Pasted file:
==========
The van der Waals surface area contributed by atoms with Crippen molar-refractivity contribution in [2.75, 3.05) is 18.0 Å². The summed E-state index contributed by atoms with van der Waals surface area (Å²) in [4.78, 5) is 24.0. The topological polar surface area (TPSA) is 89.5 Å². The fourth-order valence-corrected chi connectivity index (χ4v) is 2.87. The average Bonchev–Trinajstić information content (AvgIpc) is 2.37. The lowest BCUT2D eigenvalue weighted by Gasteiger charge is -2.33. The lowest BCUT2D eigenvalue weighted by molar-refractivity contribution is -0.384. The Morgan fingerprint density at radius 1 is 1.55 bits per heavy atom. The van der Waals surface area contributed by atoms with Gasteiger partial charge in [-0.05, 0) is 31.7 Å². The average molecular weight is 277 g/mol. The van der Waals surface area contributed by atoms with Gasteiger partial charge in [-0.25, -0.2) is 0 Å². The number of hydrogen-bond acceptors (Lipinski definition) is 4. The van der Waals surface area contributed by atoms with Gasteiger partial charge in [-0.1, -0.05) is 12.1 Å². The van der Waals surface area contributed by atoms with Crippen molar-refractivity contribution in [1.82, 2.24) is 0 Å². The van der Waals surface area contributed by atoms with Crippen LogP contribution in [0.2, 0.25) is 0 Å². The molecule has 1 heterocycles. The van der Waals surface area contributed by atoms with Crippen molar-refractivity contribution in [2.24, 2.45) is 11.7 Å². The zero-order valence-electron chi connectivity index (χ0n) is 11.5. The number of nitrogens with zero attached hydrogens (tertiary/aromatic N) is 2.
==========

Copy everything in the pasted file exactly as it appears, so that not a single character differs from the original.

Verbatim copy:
The van der Waals surface area contributed by atoms with Crippen molar-refractivity contribution in [2.75, 3.05) is 18.0 Å². The summed E-state index contributed by atoms with van der Waals surface area (Å²) in [4.78, 5) is 24.0. The topological polar surface area (TPSA) is 89.5 Å². The fourth-order valence-corrected chi connectivity index (χ4v) is 2.87. The average Bonchev–Trinajstić information content (AvgIpc) is 2.37. The lowest BCUT2D eigenvalue weighted by Gasteiger charge is -2.33. The lowest BCUT2D eigenvalue weighted by molar-refractivity contribution is -0.384. The Morgan fingerprint density at radius 1 is 1.55 bits per heavy atom. The van der Waals surface area contributed by atoms with Gasteiger partial charge in [-0.05, 0) is 31.7 Å². The average molecular weight is 277 g/mol. The van der Waals surface area contributed by atoms with Gasteiger partial charge in [-0.25, -0.2) is 0 Å². The number of hydrogen-bond acceptors (Lipinski definition) is 4. The van der Waals surface area contributed by atoms with Gasteiger partial charge in [-0.1, -0.05) is 12.1 Å². The van der Waals surface area contributed by atoms with Crippen molar-refractivity contribution in [1.82, 2.24) is 0 Å². The van der Waals surface area contributed by atoms with Crippen LogP contribution in [0.2, 0.25) is 0 Å². The molecule has 1 heterocycles. The van der Waals surface area contributed by atoms with Crippen molar-refractivity contribution in [2.24, 2.45) is 11.7 Å². The zero-order valence-electron chi connectivity index (χ0n) is 11.5. The number of nitrogens with zero attached hydrogens (tertiary/aromatic N) is 2.